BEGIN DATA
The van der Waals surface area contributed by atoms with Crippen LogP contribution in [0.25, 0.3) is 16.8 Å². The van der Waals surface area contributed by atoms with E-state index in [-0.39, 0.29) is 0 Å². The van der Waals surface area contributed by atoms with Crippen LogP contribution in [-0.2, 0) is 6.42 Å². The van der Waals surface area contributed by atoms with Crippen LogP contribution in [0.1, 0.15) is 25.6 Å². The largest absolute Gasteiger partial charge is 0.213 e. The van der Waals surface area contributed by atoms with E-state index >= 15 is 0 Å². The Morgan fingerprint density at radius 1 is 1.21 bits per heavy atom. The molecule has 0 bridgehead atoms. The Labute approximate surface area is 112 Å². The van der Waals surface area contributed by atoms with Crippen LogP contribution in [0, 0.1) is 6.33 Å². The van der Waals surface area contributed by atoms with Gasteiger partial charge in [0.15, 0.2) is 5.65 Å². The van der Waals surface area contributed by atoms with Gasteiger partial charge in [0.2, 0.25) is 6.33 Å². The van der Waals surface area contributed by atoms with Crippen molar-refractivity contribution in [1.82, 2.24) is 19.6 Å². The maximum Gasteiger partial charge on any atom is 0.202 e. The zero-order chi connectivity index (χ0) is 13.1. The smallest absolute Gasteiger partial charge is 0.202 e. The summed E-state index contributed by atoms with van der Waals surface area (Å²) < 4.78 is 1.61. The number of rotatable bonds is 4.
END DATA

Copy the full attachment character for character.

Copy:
The van der Waals surface area contributed by atoms with Crippen LogP contribution in [0.25, 0.3) is 16.8 Å². The van der Waals surface area contributed by atoms with E-state index in [-0.39, 0.29) is 0 Å². The van der Waals surface area contributed by atoms with Crippen LogP contribution in [-0.2, 0) is 6.42 Å². The van der Waals surface area contributed by atoms with Crippen LogP contribution in [0.1, 0.15) is 25.6 Å². The largest absolute Gasteiger partial charge is 0.213 e. The van der Waals surface area contributed by atoms with E-state index >= 15 is 0 Å². The Morgan fingerprint density at radius 1 is 1.21 bits per heavy atom. The molecule has 0 bridgehead atoms. The Labute approximate surface area is 112 Å². The van der Waals surface area contributed by atoms with Crippen LogP contribution in [0, 0.1) is 6.33 Å². The van der Waals surface area contributed by atoms with Gasteiger partial charge in [0.15, 0.2) is 5.65 Å². The van der Waals surface area contributed by atoms with Gasteiger partial charge in [0.2, 0.25) is 6.33 Å². The van der Waals surface area contributed by atoms with Crippen molar-refractivity contribution in [1.82, 2.24) is 19.6 Å². The maximum Gasteiger partial charge on any atom is 0.202 e. The zero-order chi connectivity index (χ0) is 13.1. The smallest absolute Gasteiger partial charge is 0.202 e. The summed E-state index contributed by atoms with van der Waals surface area (Å²) < 4.78 is 1.61. The number of rotatable bonds is 4.